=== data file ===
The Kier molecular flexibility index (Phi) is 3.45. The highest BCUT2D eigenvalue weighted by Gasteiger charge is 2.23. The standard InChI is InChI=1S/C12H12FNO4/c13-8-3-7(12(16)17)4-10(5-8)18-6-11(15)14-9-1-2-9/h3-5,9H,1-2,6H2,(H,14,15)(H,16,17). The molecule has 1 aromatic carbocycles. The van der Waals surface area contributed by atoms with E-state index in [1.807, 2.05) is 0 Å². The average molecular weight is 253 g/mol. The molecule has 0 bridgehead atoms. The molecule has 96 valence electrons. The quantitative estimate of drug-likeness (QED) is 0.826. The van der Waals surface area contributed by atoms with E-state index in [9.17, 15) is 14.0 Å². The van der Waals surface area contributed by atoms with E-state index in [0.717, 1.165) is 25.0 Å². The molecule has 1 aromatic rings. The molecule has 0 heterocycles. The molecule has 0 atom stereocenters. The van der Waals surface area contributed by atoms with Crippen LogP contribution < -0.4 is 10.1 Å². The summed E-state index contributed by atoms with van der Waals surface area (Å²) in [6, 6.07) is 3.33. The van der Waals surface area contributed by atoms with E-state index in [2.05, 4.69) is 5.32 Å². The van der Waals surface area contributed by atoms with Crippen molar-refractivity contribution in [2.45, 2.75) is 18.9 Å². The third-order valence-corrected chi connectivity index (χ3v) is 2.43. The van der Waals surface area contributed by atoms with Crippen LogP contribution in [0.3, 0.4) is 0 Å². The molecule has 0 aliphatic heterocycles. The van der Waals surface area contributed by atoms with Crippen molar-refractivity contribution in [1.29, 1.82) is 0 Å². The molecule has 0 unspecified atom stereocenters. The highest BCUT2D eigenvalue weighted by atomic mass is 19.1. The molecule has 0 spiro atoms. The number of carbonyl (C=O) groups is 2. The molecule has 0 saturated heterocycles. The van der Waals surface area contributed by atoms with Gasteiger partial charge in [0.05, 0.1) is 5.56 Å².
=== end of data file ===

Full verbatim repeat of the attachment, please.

The Kier molecular flexibility index (Phi) is 3.45. The highest BCUT2D eigenvalue weighted by Gasteiger charge is 2.23. The standard InChI is InChI=1S/C12H12FNO4/c13-8-3-7(12(16)17)4-10(5-8)18-6-11(15)14-9-1-2-9/h3-5,9H,1-2,6H2,(H,14,15)(H,16,17). The molecule has 1 aromatic carbocycles. The van der Waals surface area contributed by atoms with E-state index in [1.807, 2.05) is 0 Å². The average molecular weight is 253 g/mol. The molecule has 0 bridgehead atoms. The molecule has 96 valence electrons. The quantitative estimate of drug-likeness (QED) is 0.826. The van der Waals surface area contributed by atoms with E-state index in [9.17, 15) is 14.0 Å². The van der Waals surface area contributed by atoms with E-state index in [0.717, 1.165) is 25.0 Å². The molecule has 1 aromatic rings. The molecule has 0 heterocycles. The molecule has 0 atom stereocenters. The van der Waals surface area contributed by atoms with Crippen LogP contribution < -0.4 is 10.1 Å². The summed E-state index contributed by atoms with van der Waals surface area (Å²) in [6, 6.07) is 3.33. The van der Waals surface area contributed by atoms with E-state index in [2.05, 4.69) is 5.32 Å². The van der Waals surface area contributed by atoms with Crippen molar-refractivity contribution in [2.45, 2.75) is 18.9 Å². The third-order valence-corrected chi connectivity index (χ3v) is 2.43. The van der Waals surface area contributed by atoms with Crippen LogP contribution in [0.3, 0.4) is 0 Å². The molecule has 0 aliphatic heterocycles. The van der Waals surface area contributed by atoms with Crippen molar-refractivity contribution in [1.29, 1.82) is 0 Å². The molecule has 0 unspecified atom stereocenters. The highest BCUT2D eigenvalue weighted by atomic mass is 19.1. The molecule has 0 spiro atoms. The number of carbonyl (C=O) groups is 2. The molecule has 0 saturated heterocycles. The van der Waals surface area contributed by atoms with Gasteiger partial charge in [0.05, 0.1) is 5.56 Å².